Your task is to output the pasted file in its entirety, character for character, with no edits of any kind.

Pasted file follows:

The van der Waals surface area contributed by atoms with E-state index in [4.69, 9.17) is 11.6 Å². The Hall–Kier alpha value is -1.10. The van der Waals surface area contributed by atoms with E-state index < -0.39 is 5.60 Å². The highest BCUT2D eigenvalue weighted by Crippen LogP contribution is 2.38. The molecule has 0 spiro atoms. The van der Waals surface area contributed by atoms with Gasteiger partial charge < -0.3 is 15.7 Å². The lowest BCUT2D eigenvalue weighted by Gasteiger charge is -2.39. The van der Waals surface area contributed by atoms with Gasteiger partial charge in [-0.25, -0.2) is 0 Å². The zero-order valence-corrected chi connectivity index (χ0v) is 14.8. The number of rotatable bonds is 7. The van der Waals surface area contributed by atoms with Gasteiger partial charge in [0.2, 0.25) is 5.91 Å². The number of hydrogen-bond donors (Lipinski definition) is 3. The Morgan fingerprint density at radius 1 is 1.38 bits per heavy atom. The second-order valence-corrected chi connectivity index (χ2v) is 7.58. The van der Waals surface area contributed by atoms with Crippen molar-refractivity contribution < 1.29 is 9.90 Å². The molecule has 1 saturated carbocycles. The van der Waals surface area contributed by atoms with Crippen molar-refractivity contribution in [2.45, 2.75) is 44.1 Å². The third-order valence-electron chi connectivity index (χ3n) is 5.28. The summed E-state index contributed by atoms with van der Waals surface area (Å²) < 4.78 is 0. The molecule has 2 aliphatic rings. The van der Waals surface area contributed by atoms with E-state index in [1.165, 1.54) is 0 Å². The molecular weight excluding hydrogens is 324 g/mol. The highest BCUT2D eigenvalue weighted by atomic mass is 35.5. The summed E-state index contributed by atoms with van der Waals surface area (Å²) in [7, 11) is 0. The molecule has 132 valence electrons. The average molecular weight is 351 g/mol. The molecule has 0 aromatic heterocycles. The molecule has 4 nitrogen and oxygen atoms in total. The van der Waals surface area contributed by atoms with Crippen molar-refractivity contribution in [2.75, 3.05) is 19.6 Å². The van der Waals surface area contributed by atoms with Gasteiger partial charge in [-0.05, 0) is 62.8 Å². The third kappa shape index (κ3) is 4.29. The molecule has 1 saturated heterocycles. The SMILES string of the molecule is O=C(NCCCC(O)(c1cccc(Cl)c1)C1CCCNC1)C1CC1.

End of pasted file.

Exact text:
The van der Waals surface area contributed by atoms with E-state index in [4.69, 9.17) is 11.6 Å². The Hall–Kier alpha value is -1.10. The van der Waals surface area contributed by atoms with E-state index < -0.39 is 5.60 Å². The highest BCUT2D eigenvalue weighted by Crippen LogP contribution is 2.38. The molecule has 0 spiro atoms. The van der Waals surface area contributed by atoms with Gasteiger partial charge < -0.3 is 15.7 Å². The lowest BCUT2D eigenvalue weighted by Gasteiger charge is -2.39. The van der Waals surface area contributed by atoms with Gasteiger partial charge in [-0.25, -0.2) is 0 Å². The zero-order valence-corrected chi connectivity index (χ0v) is 14.8. The number of rotatable bonds is 7. The van der Waals surface area contributed by atoms with Gasteiger partial charge in [0.2, 0.25) is 5.91 Å². The number of hydrogen-bond donors (Lipinski definition) is 3. The Morgan fingerprint density at radius 1 is 1.38 bits per heavy atom. The second-order valence-corrected chi connectivity index (χ2v) is 7.58. The van der Waals surface area contributed by atoms with Crippen molar-refractivity contribution < 1.29 is 9.90 Å². The molecule has 1 saturated carbocycles. The van der Waals surface area contributed by atoms with Crippen molar-refractivity contribution in [2.45, 2.75) is 44.1 Å². The third-order valence-electron chi connectivity index (χ3n) is 5.28. The summed E-state index contributed by atoms with van der Waals surface area (Å²) < 4.78 is 0. The molecule has 2 aliphatic rings. The van der Waals surface area contributed by atoms with E-state index in [1.165, 1.54) is 0 Å². The molecular weight excluding hydrogens is 324 g/mol. The highest BCUT2D eigenvalue weighted by atomic mass is 35.5. The summed E-state index contributed by atoms with van der Waals surface area (Å²) in [7, 11) is 0. The molecule has 132 valence electrons. The average molecular weight is 351 g/mol. The molecule has 0 aromatic heterocycles. The molecule has 4 nitrogen and oxygen atoms in total. The van der Waals surface area contributed by atoms with Crippen molar-refractivity contribution in [2.75, 3.05) is 19.6 Å². The van der Waals surface area contributed by atoms with Gasteiger partial charge in [-0.05, 0) is 62.8 Å². The third kappa shape index (κ3) is 4.29. The molecule has 1 saturated heterocycles. The SMILES string of the molecule is O=C(NCCCC(O)(c1cccc(Cl)c1)C1CCCNC1)C1CC1.